Advancements in encryption technology could be making us less safe, Attorney General William Barr said at the International Conference on Cybersecurity today. According to Barr, we are heading towards a place where encryption can keep users safe online, but will also harm us in the real-world.

“While we should not hesitate to deploy encryption to protect ourselves from cyber criminals, this should not be done in a way that eviscerates society’s ability to defend itself against these other types of criminals,” the head of the Department of Justice said, when speaking about other criminals such as kidnappers and burglars.

Advances in encryption have allowed the public to engage in secure communications, data storage, and online transactions. The AG, however, thinks there’s a dark side to the technology.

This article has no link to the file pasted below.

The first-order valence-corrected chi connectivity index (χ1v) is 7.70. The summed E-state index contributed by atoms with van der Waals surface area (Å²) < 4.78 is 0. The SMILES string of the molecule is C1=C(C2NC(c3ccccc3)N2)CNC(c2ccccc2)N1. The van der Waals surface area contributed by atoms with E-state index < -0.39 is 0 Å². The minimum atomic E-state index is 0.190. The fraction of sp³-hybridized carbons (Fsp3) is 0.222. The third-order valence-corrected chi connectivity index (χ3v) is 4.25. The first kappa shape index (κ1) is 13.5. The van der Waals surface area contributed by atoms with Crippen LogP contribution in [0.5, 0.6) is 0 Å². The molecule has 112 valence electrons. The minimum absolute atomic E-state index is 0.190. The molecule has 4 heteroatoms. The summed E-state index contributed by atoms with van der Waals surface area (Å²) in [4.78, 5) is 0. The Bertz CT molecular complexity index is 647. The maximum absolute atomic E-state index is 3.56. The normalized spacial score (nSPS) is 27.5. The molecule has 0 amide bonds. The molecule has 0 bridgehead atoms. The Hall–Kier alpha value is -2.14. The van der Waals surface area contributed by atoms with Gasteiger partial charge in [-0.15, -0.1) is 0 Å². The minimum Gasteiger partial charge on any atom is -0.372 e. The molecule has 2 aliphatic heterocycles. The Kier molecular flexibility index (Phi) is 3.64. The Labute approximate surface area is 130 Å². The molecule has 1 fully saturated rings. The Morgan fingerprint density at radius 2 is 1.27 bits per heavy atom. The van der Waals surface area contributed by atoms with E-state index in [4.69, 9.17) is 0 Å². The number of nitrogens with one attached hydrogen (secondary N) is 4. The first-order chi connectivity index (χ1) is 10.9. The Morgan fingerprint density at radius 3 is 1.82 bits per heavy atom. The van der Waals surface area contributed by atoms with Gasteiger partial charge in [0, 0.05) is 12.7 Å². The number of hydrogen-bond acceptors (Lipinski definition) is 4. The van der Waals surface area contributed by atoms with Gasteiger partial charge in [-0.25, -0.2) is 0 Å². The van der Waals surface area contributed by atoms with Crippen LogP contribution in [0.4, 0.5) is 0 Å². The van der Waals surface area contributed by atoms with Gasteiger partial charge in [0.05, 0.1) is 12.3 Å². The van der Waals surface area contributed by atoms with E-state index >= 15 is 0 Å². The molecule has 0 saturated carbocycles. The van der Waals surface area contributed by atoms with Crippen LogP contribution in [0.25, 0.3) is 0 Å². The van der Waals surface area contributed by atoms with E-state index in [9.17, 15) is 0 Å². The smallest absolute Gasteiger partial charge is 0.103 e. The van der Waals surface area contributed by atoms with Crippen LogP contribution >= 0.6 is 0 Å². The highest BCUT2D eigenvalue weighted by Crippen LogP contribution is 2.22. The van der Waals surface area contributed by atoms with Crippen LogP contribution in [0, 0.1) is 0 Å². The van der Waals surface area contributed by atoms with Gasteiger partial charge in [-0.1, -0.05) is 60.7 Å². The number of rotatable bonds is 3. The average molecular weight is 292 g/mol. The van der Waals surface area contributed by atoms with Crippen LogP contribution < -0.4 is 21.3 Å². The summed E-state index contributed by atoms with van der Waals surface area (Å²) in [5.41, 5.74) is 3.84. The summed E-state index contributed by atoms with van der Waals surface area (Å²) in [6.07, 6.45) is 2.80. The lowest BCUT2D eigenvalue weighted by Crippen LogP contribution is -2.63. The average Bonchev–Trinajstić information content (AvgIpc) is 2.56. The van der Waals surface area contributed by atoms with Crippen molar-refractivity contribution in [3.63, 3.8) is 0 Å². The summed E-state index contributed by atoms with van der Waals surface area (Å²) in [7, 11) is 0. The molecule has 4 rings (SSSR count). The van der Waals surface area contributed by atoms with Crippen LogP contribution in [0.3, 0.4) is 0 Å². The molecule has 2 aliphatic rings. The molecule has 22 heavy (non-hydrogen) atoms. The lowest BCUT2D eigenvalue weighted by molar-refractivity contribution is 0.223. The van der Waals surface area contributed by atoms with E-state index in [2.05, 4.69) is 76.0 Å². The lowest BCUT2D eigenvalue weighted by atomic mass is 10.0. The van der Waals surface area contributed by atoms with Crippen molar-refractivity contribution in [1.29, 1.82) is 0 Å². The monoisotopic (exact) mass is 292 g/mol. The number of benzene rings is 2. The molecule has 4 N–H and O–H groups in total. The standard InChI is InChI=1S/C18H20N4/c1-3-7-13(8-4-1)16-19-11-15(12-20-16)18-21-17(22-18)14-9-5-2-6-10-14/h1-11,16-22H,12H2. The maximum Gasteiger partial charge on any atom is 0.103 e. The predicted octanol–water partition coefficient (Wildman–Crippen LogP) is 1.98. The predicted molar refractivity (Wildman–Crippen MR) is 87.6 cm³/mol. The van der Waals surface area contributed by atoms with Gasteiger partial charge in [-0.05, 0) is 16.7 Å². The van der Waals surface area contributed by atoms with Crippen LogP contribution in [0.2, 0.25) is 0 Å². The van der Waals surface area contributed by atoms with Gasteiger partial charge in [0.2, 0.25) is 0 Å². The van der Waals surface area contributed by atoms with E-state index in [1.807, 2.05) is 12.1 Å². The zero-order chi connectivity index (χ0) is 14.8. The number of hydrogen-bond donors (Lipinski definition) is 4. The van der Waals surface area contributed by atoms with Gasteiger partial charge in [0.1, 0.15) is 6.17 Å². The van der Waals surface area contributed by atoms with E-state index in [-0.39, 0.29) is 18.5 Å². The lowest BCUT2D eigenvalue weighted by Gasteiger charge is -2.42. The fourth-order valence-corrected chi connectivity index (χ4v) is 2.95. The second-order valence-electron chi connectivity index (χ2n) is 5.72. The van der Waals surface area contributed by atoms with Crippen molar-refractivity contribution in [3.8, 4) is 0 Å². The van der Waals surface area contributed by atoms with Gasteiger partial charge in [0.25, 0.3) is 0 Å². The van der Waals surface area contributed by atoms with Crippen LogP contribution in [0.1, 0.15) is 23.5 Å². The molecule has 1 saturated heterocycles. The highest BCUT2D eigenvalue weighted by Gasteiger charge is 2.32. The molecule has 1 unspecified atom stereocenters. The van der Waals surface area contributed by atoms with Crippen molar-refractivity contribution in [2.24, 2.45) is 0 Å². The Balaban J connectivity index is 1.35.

Barr maintains that companies should not use encryption at the expense of making us more vulnerable in the real world and that industry appears to be developing and employing decryption that can only be encrypted by the end-user or customer, which he says makes law enforcement practices tricky in the digital space.

“It allows criminals to operate with impunity, hiding their activity under an impenetrable cloak of secrecy,” Barr said. Encryption that is only accessible to the end-user can make digital evidence “warrant-proof,” Barr said.

Barr went on to say that for years law enforcement has been able to provide a certain level of privacy because they have been able to access the zone-of-privacy when public safety requires it.

“The cost of irresponsible encryption that blocks legitimate law enforcement access, is ultimately measured in a mounting number of victims. Men, women, and children who are the victims of crimes,” Barr said. “Crimes that could have been prevented if law enforcement had been given lawful access to encrypted evidence,” he added.

The attorney general also spoke about the U.S. Supreme Court’s obligation to make rulings that have to adapt to different advancements whether that be with the telephone, automobile, or thermo-imaging.

Read More About
More Topics
Jordan Smith
Jordan Smith
Jordan Smith is a MeriTalk Senior Technology Reporter covering the intersection of government and technology.